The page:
Leslie has sought to help as many local businesses as possible, from hiring carpet cleaners and vendors to donating to schools.
“Whenever the schools come in, (I) try to donate as much as possible,” Leslie said.
Leslie’s vision is to bring different specials to the family-oriented restaurant – she was meeting just an hour and 15 minutes after talking about her vision about how to allow children to eat free on Tuesdays. She is already offering a $10 gift card at the grill for those who make 10 purchases of $10 or more and half-priced appetizers between 4 and 6 p.m. Monday through Friday. In the bar, she is offering free pool on Monday nights; pool leagues on Wednesdays; karaoke on Thursday nights; a band or DJ on Friday and Saturday nights; and free food during Denver Broncos games.
“We try to do a different thing every week,” Leslie said. All the food is cooked in their kitchen.
Leslie would like to bring in more bands – she wants to travel around Wyoming to see new bands.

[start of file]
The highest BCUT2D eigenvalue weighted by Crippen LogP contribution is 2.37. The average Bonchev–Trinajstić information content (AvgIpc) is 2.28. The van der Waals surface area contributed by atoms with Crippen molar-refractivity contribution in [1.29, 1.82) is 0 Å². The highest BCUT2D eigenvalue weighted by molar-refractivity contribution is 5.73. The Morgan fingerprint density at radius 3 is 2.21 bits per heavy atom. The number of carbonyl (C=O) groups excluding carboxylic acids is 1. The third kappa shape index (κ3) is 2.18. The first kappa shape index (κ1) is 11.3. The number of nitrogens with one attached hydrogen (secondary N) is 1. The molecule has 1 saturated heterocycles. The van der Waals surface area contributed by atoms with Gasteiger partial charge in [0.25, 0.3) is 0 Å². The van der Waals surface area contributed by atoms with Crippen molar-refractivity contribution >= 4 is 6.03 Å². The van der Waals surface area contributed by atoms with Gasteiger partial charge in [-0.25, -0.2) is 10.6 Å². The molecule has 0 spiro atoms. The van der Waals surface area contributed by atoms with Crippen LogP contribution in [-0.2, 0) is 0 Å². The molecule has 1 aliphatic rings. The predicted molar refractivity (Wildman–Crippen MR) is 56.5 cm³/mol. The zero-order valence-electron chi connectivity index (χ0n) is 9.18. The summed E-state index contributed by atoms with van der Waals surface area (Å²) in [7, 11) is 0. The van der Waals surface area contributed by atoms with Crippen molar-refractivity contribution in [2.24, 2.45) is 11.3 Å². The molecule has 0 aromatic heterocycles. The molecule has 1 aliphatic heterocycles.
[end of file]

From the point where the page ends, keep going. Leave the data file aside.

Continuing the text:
“My husband and I talked about going to Laramie or Casper,” Leslie said.
Leslie noted that while the bar business is generally male-oriented, that has never been an issue in town. She also noted her role in breaking down barriers of being a woman in bar ownership.
Her former coworkers are now calling her “boss lady” instead of Tiff.
“They tease me about it, but it’s all in good fun,” Leslie said. “It’s a hard line you have to walk … you develop those friendships and so sometimes there is business and then there is friendship. Sometimes that line you have to walk is a little difficult.”
Leslie also promoted one of her bartenders, Kristen McGuire, to a managerial position after hiring three new employees within the last six months. Leslie has worked with McGuire for five years.
“She’s been great,” Leslie said.
Leslie also complimented the employees on keeping the establishments up to speed on when tasks need to be done, like when heat needs to be turned on, when furnace filters need to be changed and when certain things need to be inspected.
Leslie has four children – three girls and a boy – today, including a son,with Joseph Leslie.
“I told my husband, we’ve got one chance at this, so make it count,” Leslie said. “My husband doesn’t feel so outnumbered now.”
Leslie is from Omaha, Neb., and came to Torrington from Fort Riley to get help from her mother with her children.
Leslie said that her life experiences have helped with her business.
“It’s made me mature,” Leslie said. “I’m an old soul.”